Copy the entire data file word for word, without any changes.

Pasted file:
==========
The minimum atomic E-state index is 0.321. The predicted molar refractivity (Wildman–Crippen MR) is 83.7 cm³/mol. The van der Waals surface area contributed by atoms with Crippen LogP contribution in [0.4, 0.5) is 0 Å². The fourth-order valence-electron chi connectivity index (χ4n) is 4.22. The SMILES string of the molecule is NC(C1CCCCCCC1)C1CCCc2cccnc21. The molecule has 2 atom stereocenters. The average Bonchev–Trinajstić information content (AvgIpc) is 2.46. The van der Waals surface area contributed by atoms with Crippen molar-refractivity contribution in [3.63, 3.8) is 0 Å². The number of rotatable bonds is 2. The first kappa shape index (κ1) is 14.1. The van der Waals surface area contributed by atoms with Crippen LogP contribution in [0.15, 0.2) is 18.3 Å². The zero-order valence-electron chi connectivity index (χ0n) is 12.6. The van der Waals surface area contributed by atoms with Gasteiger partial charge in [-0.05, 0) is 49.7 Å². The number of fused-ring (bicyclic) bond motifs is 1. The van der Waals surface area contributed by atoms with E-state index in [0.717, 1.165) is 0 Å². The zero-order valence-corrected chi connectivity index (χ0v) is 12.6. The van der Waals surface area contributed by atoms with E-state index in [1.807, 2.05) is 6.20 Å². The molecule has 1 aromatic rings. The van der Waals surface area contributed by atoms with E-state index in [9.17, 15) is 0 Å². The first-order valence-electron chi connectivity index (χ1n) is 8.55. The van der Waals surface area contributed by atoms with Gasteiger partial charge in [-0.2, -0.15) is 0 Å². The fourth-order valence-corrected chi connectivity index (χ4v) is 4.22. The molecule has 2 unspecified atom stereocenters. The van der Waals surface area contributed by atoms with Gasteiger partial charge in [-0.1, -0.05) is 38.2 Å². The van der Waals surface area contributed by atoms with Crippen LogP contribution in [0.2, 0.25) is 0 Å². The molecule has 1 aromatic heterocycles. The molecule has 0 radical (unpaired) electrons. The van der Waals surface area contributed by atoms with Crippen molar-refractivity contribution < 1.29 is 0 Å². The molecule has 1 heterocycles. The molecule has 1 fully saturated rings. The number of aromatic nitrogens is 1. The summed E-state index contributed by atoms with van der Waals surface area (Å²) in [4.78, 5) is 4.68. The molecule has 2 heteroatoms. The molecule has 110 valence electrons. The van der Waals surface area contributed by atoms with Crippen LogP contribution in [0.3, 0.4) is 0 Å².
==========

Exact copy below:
The minimum atomic E-state index is 0.321. The predicted molar refractivity (Wildman–Crippen MR) is 83.7 cm³/mol. The van der Waals surface area contributed by atoms with Crippen LogP contribution in [0.4, 0.5) is 0 Å². The fourth-order valence-electron chi connectivity index (χ4n) is 4.22. The SMILES string of the molecule is NC(C1CCCCCCC1)C1CCCc2cccnc21. The molecule has 2 atom stereocenters. The average Bonchev–Trinajstić information content (AvgIpc) is 2.46. The van der Waals surface area contributed by atoms with Crippen molar-refractivity contribution in [3.63, 3.8) is 0 Å². The number of rotatable bonds is 2. The first kappa shape index (κ1) is 14.1. The van der Waals surface area contributed by atoms with Crippen LogP contribution in [0.15, 0.2) is 18.3 Å². The zero-order valence-electron chi connectivity index (χ0n) is 12.6. The van der Waals surface area contributed by atoms with Gasteiger partial charge in [-0.05, 0) is 49.7 Å². The number of fused-ring (bicyclic) bond motifs is 1. The van der Waals surface area contributed by atoms with E-state index in [0.717, 1.165) is 0 Å². The zero-order valence-corrected chi connectivity index (χ0v) is 12.6. The van der Waals surface area contributed by atoms with E-state index in [1.807, 2.05) is 6.20 Å². The molecule has 1 aromatic rings. The van der Waals surface area contributed by atoms with E-state index in [9.17, 15) is 0 Å². The first-order valence-electron chi connectivity index (χ1n) is 8.55. The van der Waals surface area contributed by atoms with Gasteiger partial charge in [-0.2, -0.15) is 0 Å². The fourth-order valence-corrected chi connectivity index (χ4v) is 4.22. The molecule has 2 unspecified atom stereocenters. The van der Waals surface area contributed by atoms with Gasteiger partial charge in [-0.1, -0.05) is 38.2 Å². The van der Waals surface area contributed by atoms with Crippen LogP contribution in [0.2, 0.25) is 0 Å². The molecule has 1 aromatic heterocycles. The molecule has 0 radical (unpaired) electrons. The van der Waals surface area contributed by atoms with Crippen molar-refractivity contribution < 1.29 is 0 Å². The molecule has 1 heterocycles. The molecule has 1 fully saturated rings. The number of aromatic nitrogens is 1. The summed E-state index contributed by atoms with van der Waals surface area (Å²) in [4.78, 5) is 4.68. The molecule has 2 heteroatoms. The molecule has 110 valence electrons. The van der Waals surface area contributed by atoms with Crippen LogP contribution in [0.3, 0.4) is 0 Å².